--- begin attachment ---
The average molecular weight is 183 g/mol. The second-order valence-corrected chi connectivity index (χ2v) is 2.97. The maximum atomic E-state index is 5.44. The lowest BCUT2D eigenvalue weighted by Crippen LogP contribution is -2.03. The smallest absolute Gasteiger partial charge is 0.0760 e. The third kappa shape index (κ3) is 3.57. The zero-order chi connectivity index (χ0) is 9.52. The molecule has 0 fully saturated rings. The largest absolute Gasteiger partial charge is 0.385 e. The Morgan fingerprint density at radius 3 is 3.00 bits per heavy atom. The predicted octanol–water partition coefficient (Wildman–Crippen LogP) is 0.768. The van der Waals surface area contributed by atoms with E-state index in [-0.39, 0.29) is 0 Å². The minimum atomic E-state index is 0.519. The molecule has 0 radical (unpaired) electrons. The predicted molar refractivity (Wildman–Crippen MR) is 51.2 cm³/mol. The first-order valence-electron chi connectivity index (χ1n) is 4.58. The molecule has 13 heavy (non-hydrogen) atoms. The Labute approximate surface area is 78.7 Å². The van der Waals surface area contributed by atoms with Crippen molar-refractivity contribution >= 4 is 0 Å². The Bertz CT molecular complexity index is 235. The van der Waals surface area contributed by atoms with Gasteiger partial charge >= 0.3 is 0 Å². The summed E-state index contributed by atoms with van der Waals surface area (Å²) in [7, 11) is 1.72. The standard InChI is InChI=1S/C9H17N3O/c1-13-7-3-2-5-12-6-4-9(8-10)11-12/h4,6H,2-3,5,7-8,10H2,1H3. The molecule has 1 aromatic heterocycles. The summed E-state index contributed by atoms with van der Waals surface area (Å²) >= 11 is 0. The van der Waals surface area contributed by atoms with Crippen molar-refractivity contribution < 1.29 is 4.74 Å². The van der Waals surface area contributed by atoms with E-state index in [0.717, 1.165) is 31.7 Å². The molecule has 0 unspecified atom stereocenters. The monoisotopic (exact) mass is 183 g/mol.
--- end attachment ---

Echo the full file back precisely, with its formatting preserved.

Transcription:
The average molecular weight is 183 g/mol. The second-order valence-corrected chi connectivity index (χ2v) is 2.97. The maximum atomic E-state index is 5.44. The lowest BCUT2D eigenvalue weighted by Crippen LogP contribution is -2.03. The smallest absolute Gasteiger partial charge is 0.0760 e. The third kappa shape index (κ3) is 3.57. The zero-order chi connectivity index (χ0) is 9.52. The molecule has 0 fully saturated rings. The largest absolute Gasteiger partial charge is 0.385 e. The Morgan fingerprint density at radius 3 is 3.00 bits per heavy atom. The predicted octanol–water partition coefficient (Wildman–Crippen LogP) is 0.768. The van der Waals surface area contributed by atoms with E-state index in [-0.39, 0.29) is 0 Å². The minimum atomic E-state index is 0.519. The molecule has 0 radical (unpaired) electrons. The predicted molar refractivity (Wildman–Crippen MR) is 51.2 cm³/mol. The first-order valence-electron chi connectivity index (χ1n) is 4.58. The molecule has 13 heavy (non-hydrogen) atoms. The Labute approximate surface area is 78.7 Å². The van der Waals surface area contributed by atoms with Crippen molar-refractivity contribution >= 4 is 0 Å². The Bertz CT molecular complexity index is 235. The van der Waals surface area contributed by atoms with Gasteiger partial charge >= 0.3 is 0 Å². The summed E-state index contributed by atoms with van der Waals surface area (Å²) in [7, 11) is 1.72. The standard InChI is InChI=1S/C9H17N3O/c1-13-7-3-2-5-12-6-4-9(8-10)11-12/h4,6H,2-3,5,7-8,10H2,1H3. The molecule has 1 aromatic heterocycles. The summed E-state index contributed by atoms with van der Waals surface area (Å²) >= 11 is 0. The van der Waals surface area contributed by atoms with Crippen molar-refractivity contribution < 1.29 is 4.74 Å². The van der Waals surface area contributed by atoms with E-state index in [0.717, 1.165) is 31.7 Å². The molecule has 0 unspecified atom stereocenters. The monoisotopic (exact) mass is 183 g/mol.